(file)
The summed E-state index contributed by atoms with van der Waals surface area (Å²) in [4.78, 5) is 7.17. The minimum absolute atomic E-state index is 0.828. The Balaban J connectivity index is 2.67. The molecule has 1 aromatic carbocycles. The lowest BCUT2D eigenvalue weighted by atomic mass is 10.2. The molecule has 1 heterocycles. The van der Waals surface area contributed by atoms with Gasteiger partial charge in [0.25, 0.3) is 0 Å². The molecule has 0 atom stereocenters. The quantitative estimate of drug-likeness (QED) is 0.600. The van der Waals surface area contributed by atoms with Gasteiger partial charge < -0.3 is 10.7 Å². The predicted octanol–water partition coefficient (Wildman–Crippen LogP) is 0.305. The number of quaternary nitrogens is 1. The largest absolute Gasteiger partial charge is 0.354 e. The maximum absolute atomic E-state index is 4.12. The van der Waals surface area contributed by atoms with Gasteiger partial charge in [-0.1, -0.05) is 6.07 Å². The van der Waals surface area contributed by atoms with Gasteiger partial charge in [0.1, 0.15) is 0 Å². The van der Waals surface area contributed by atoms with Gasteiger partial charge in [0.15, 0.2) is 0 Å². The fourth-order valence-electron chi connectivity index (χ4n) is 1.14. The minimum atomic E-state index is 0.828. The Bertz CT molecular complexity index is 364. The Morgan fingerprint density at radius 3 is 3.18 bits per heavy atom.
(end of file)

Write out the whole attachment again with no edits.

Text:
The summed E-state index contributed by atoms with van der Waals surface area (Å²) in [4.78, 5) is 7.17. The minimum absolute atomic E-state index is 0.828. The Balaban J connectivity index is 2.67. The molecule has 1 aromatic carbocycles. The lowest BCUT2D eigenvalue weighted by atomic mass is 10.2. The molecule has 1 heterocycles. The van der Waals surface area contributed by atoms with Gasteiger partial charge in [0.25, 0.3) is 0 Å². The molecule has 0 atom stereocenters. The quantitative estimate of drug-likeness (QED) is 0.600. The van der Waals surface area contributed by atoms with Gasteiger partial charge < -0.3 is 10.7 Å². The predicted octanol–water partition coefficient (Wildman–Crippen LogP) is 0.305. The number of quaternary nitrogens is 1. The largest absolute Gasteiger partial charge is 0.354 e. The maximum absolute atomic E-state index is 4.12. The van der Waals surface area contributed by atoms with Gasteiger partial charge in [-0.1, -0.05) is 6.07 Å². The van der Waals surface area contributed by atoms with Gasteiger partial charge in [0.1, 0.15) is 0 Å². The van der Waals surface area contributed by atoms with Gasteiger partial charge in [0.15, 0.2) is 0 Å². The fourth-order valence-electron chi connectivity index (χ4n) is 1.14. The minimum atomic E-state index is 0.828. The Bertz CT molecular complexity index is 364. The Morgan fingerprint density at radius 3 is 3.18 bits per heavy atom.